Sunday, December 19, 2021

Emily Greble's "Muslims and the Making of Modern Europe"

Emily Greble is Associate Professor of History and Russian and East European Studies at Vanderbilt University. She is the author of Sarajevo, 1941-1945: Muslims, Christians, and Jews in Hitler's Europe.

Greble applied the “Page 99 Test” to her new book, Muslims and the Making of Modern Europe, and reported the following:
Readers who open to page 99 of Muslims and the Making of Modern Europe will find themselves in the Balkans in the middle of World War I. The page opens with some of the insults, injuries, and pernicious prejudices that Muslim Europeans experienced during World War I and closes with a discussion of how some Muslim leaders in the Habsburg empire wrestled with what loyalty, citizenship and homeland meant. The page begins midway into a discussion about Muslim soldiers in the Serbian, Austro-Hungarian, and Montenegrin armies, describing how some commanders and institutions treated Muslims with suspicion, loyalty tests, and discrimination, while others saw Muslims as an important part of the citizenry. The middle of the page focuses on a particularly heinous episode in which Bosnian Muslim citizens of Austria-Hungary were imprisoned as traitors in the notorious Habsburg military prison, Arad, and were forced to eat pork and lard and were denied the right to practice their religious duties. Those who died were buried in Christian cemeteries with crosses erected on the graves. Furious, Muslim leaders in Bosnia questioned their place and their security in what had been their homeland for generations. Was feeding Muslim prisoners pork and burying them in Christian cemeteries a sign of Islamophobia, proselytization, or ignorance? This is a question that Muslim leaders are grappling with as readers turn the page and continue into the next part of the book. And it’s a question that Muslim activists, religious leaders, and citizens across Europe would continue to ask through the twentieth century.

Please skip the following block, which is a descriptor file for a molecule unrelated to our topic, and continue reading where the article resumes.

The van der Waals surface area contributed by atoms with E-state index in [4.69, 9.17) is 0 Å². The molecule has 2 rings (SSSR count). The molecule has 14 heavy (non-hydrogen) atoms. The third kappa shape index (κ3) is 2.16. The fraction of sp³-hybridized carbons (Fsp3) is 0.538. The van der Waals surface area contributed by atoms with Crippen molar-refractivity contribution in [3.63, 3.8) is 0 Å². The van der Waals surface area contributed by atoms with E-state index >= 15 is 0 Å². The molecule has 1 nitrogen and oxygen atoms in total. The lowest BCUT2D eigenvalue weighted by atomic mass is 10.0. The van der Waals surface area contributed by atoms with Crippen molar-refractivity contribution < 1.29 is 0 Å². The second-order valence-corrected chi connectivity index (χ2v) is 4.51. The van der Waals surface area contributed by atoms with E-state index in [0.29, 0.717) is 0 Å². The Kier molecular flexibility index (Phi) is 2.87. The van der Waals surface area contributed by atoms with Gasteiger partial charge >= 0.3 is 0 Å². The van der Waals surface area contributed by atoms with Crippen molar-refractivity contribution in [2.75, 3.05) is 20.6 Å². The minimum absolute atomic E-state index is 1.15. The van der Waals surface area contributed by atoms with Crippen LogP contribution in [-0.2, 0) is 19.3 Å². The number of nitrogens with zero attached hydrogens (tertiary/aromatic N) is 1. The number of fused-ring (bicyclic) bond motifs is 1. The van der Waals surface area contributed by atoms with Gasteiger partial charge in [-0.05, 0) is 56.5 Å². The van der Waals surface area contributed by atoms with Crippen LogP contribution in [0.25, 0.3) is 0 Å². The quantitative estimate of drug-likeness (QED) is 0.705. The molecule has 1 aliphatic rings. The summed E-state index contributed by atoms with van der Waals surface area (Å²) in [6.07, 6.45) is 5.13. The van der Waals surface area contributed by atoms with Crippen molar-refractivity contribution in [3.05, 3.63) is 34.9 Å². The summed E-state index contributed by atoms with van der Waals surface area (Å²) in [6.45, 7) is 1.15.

The Page 99 test works!

The book asks readers to abandon their assumptions about Muslims in Europe by analyzing European history through the experiences and stories of indigenous Muslim communities. So many conversations about Muslims in Europe begin with the false idea that Muslims, categorically, are foreigners, migrants, guest workers, or refugees in Europe. These attitudes ignore the many Muslims living, working in, fighting for, and participating in European societies in the nineteenth and twentieth centuries. This passage reminds us that Muslim citizens have a long history in Europe. It also draws attention to some of the difficulties and challenges Muslims faced. They fought in European armies and lived in European societies, but they were consistently treated as second- or third-class citizens who needed to prove their loyalty. To this end, it shows how Europe’s Christian identity was (and is) continually imposed on different confessional communities, often in offensive ways. What page 99 doesn’t capture is the extraordinary change over time from 1878 to the post-World War II era, when Muslim leaders and civil lawmakers negotiated a whole set of questions on how law and society would operate in formerly Ottoman Europe. But it nevertheless gives readers a glimpse of the balance between loyalty, service, betrayal, patriotism, fidelity, secular and religious community building, law and legal rights that characterized the Muslim experience of Europe not only during the First World War but throughout the modern period.
Follow Emily Greble on Twitter.

--Marshal Zeringue